Electric vehicle company Rivian Automotive, on the hunt to build a second U.S. factory, officially began trading on the Nasdaq Composite on Wednesday and soared to a higher stock market value than either Ford Motor Co. or General Motors.
Rivian priced its shares at $78 Tuesday evening, but they opened the day at $106.75, putting the company’s value at $91 billion. Ford, which is an investor in Rivian along with Amazon and others, is valued at around $75 billion, while GM is valued at about $86 billion.
The company raised nearly $12 billion in funds with the public offering of 153 million shares on top of the $10.5 billion raised since 2019. In July, it had raised $2.5 billion from a group of investors that included those that had been funding the company since 2019.
Rivian plans to use the funds to ramp up production at its plant in Normal, Illinois, the company bought from Mitsubishi Motors in 2016. The first customer model of the Rivian pickup truck rolled off the line in mid-September.
Last week, the Normal Planning Commission approved a 623,000-square-foot addition to the plant. The town council takes up the recommendation on Nov. 15.
Meanwhile, Rivian has been looking for a site to build a second plant that is projected to cost $5 billion. Fort Worth, Texas, emerged as the leading candidate in August.
Consumer Prices Shoot HigherConsumer prices shot up in October at the highest pace in three decades, furthering concerns that inflation may be more persistent than originally anticipated.
The Labor Department reported Wednesday that its consumer price index increased 0.9% from September, more than double the increase from August to September, pushing the index to a 6.2% increase over the past year. That’s the biggest annual gain since December 1990.
Removing volatile food and energy prices, the index shows a 4.6% increase, which is the highest since August 1991.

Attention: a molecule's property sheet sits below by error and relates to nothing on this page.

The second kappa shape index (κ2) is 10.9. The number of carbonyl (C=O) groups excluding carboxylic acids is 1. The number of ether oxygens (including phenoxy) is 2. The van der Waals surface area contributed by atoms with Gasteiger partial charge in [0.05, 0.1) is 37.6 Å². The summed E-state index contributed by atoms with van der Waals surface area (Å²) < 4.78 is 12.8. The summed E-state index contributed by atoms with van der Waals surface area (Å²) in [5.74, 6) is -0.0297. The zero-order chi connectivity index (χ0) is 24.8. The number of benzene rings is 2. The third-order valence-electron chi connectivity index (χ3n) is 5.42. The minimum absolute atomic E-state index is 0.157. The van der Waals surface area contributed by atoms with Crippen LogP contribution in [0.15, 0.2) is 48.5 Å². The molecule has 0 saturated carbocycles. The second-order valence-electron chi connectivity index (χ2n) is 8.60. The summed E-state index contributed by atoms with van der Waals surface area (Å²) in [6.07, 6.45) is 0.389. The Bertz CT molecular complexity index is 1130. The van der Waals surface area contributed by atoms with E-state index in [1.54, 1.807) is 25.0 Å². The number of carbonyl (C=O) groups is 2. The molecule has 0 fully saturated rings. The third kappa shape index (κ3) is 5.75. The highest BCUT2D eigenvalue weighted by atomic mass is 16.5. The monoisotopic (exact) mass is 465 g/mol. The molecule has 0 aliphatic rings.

The rising prices have put the Federal Reserve in the position of having to decide when to raise rates to tamp down inflation.
Doing so “now could reduce the pace of recovery and undermine equity and housing markets” but later could mean more inflation, Bob McNab, director of the Dragas Center for Economic Analysis and Policy at Old Dominion University, wrote on LinkedIn. “There are no good answers here, perhaps muddling through is the best we can do for now.”
Jobless Claims Drop FurtherThe number of people filing for unemployment hit yet another pandemic low to edge closer to pre-pandemic levels.
According to a Labor Department report, new claims totaled 267,000 last week, about 11,000 above the lowest level for the week of March 14, 2020, when the pandemic became official. Last week’s figure was 4,000 lower than the previous week's that had been revised upward by 2,000.
Those still using unemployment, known as continuing claims, fell 59,000 during the week that ended Oct. 30 to 2.16 million. It’s the first time in weeks that the decline wasn’t in the triple digits.
The unemployment numbers follow a week of jobs reports that showed strong gains in employment during October.
Source: CoStar Group, www.costar.com